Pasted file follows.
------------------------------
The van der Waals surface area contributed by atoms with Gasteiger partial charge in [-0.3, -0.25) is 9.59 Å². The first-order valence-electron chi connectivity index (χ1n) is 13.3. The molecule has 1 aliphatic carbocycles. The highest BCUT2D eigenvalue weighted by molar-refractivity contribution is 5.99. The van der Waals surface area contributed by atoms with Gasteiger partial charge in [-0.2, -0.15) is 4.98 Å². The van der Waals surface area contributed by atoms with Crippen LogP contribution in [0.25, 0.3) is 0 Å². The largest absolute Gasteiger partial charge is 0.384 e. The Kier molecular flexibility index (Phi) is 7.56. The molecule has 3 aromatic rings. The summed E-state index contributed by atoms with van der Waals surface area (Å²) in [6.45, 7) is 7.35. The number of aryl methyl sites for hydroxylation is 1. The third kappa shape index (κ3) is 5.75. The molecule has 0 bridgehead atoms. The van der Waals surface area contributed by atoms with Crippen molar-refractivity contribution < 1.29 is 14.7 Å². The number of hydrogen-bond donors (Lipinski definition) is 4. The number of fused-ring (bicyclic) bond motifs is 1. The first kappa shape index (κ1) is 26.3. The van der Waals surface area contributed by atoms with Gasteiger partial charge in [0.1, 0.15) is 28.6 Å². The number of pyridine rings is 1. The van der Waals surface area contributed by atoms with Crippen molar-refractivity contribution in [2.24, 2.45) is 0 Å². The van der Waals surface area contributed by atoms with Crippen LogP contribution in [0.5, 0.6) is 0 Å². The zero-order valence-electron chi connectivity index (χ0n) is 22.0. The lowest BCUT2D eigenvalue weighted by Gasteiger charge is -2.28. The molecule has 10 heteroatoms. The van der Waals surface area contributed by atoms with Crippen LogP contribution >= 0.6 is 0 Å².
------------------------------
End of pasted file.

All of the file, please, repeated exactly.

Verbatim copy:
The van der Waals surface area contributed by atoms with Gasteiger partial charge in [-0.3, -0.25) is 9.59 Å². The first-order valence-electron chi connectivity index (χ1n) is 13.3. The molecule has 1 aliphatic carbocycles. The highest BCUT2D eigenvalue weighted by molar-refractivity contribution is 5.99. The van der Waals surface area contributed by atoms with Gasteiger partial charge in [-0.2, -0.15) is 4.98 Å². The van der Waals surface area contributed by atoms with Crippen LogP contribution in [0.25, 0.3) is 0 Å². The largest absolute Gasteiger partial charge is 0.384 e. The Kier molecular flexibility index (Phi) is 7.56. The molecule has 3 aromatic rings. The summed E-state index contributed by atoms with van der Waals surface area (Å²) in [6.45, 7) is 7.35. The number of aryl methyl sites for hydroxylation is 1. The third kappa shape index (κ3) is 5.75. The molecule has 0 bridgehead atoms. The van der Waals surface area contributed by atoms with Crippen molar-refractivity contribution < 1.29 is 14.7 Å². The number of hydrogen-bond donors (Lipinski definition) is 4. The number of fused-ring (bicyclic) bond motifs is 1. The first kappa shape index (κ1) is 26.3. The van der Waals surface area contributed by atoms with Gasteiger partial charge in [0.1, 0.15) is 28.6 Å². The number of pyridine rings is 1. The van der Waals surface area contributed by atoms with Crippen molar-refractivity contribution in [2.24, 2.45) is 0 Å². The van der Waals surface area contributed by atoms with Crippen LogP contribution in [0.5, 0.6) is 0 Å². The zero-order valence-electron chi connectivity index (χ0n) is 22.0. The lowest BCUT2D eigenvalue weighted by Gasteiger charge is -2.28. The molecule has 10 heteroatoms. The van der Waals surface area contributed by atoms with Crippen LogP contribution >= 0.6 is 0 Å².